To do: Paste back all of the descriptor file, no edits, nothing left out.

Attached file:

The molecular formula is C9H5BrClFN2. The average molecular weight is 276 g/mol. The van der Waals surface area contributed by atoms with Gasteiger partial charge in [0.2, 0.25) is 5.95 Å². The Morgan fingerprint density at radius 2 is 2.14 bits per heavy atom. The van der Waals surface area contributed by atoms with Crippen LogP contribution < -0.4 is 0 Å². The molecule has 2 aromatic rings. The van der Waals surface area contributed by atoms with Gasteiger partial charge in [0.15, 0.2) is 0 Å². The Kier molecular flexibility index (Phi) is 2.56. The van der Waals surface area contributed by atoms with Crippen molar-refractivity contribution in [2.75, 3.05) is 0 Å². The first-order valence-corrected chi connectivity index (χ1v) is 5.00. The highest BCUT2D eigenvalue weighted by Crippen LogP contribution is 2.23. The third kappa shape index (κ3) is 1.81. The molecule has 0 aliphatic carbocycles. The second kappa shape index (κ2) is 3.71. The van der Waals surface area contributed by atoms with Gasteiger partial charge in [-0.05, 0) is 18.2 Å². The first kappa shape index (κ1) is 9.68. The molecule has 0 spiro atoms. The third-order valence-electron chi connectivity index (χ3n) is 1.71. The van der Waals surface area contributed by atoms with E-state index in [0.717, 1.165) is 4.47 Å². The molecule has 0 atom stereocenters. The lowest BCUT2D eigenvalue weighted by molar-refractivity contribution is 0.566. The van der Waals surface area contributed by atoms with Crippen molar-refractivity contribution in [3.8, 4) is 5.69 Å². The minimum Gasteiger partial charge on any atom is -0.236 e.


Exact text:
The molecular formula is C9H5BrClFN2. The average molecular weight is 276 g/mol. The van der Waals surface area contributed by atoms with Gasteiger partial charge in [0.2, 0.25) is 5.95 Å². The Morgan fingerprint density at radius 2 is 2.14 bits per heavy atom. The van der Waals surface area contributed by atoms with Crippen LogP contribution < -0.4 is 0 Å². The molecule has 2 aromatic rings. The van der Waals surface area contributed by atoms with Gasteiger partial charge in [0.15, 0.2) is 0 Å². The Kier molecular flexibility index (Phi) is 2.56. The van der Waals surface area contributed by atoms with Crippen molar-refractivity contribution in [2.75, 3.05) is 0 Å². The first-order valence-corrected chi connectivity index (χ1v) is 5.00. The highest BCUT2D eigenvalue weighted by Crippen LogP contribution is 2.23. The third kappa shape index (κ3) is 1.81. The molecule has 0 aliphatic carbocycles. The second kappa shape index (κ2) is 3.71. The van der Waals surface area contributed by atoms with Gasteiger partial charge in [-0.05, 0) is 18.2 Å². The first kappa shape index (κ1) is 9.68. The molecule has 0 spiro atoms. The third-order valence-electron chi connectivity index (χ3n) is 1.71. The van der Waals surface area contributed by atoms with E-state index in [0.717, 1.165) is 4.47 Å². The molecule has 0 atom stereocenters. The lowest BCUT2D eigenvalue weighted by molar-refractivity contribution is 0.566. The van der Waals surface area contributed by atoms with Crippen molar-refractivity contribution in [3.8, 4) is 5.69 Å². The minimum Gasteiger partial charge on any atom is -0.236 e.